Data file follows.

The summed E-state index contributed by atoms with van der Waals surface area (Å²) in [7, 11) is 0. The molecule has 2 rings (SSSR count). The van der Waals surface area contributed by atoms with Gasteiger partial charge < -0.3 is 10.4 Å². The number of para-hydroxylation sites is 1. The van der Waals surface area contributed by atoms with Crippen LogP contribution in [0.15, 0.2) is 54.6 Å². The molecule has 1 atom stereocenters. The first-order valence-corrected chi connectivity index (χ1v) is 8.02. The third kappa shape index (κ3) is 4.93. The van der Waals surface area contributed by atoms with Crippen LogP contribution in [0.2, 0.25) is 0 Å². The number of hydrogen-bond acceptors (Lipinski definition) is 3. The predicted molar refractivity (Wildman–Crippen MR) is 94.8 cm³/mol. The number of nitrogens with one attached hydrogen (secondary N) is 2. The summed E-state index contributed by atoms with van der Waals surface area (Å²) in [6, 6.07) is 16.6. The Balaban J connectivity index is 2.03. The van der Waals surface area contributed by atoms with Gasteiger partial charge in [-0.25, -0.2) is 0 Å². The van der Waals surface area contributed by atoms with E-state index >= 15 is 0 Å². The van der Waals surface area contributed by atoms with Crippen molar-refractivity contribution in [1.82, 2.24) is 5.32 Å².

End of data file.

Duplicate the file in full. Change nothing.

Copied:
The summed E-state index contributed by atoms with van der Waals surface area (Å²) in [7, 11) is 0. The molecule has 2 rings (SSSR count). The van der Waals surface area contributed by atoms with Gasteiger partial charge < -0.3 is 10.4 Å². The number of para-hydroxylation sites is 1. The van der Waals surface area contributed by atoms with Crippen LogP contribution in [0.15, 0.2) is 54.6 Å². The molecule has 1 atom stereocenters. The first-order valence-corrected chi connectivity index (χ1v) is 8.02. The third kappa shape index (κ3) is 4.93. The van der Waals surface area contributed by atoms with Crippen LogP contribution in [0.2, 0.25) is 0 Å². The number of hydrogen-bond acceptors (Lipinski definition) is 3. The predicted molar refractivity (Wildman–Crippen MR) is 94.8 cm³/mol. The number of nitrogens with one attached hydrogen (secondary N) is 2. The summed E-state index contributed by atoms with van der Waals surface area (Å²) in [6, 6.07) is 16.6. The Balaban J connectivity index is 2.03. The van der Waals surface area contributed by atoms with Gasteiger partial charge in [-0.25, -0.2) is 0 Å². The van der Waals surface area contributed by atoms with E-state index >= 15 is 0 Å². The van der Waals surface area contributed by atoms with Crippen molar-refractivity contribution in [1.82, 2.24) is 5.32 Å².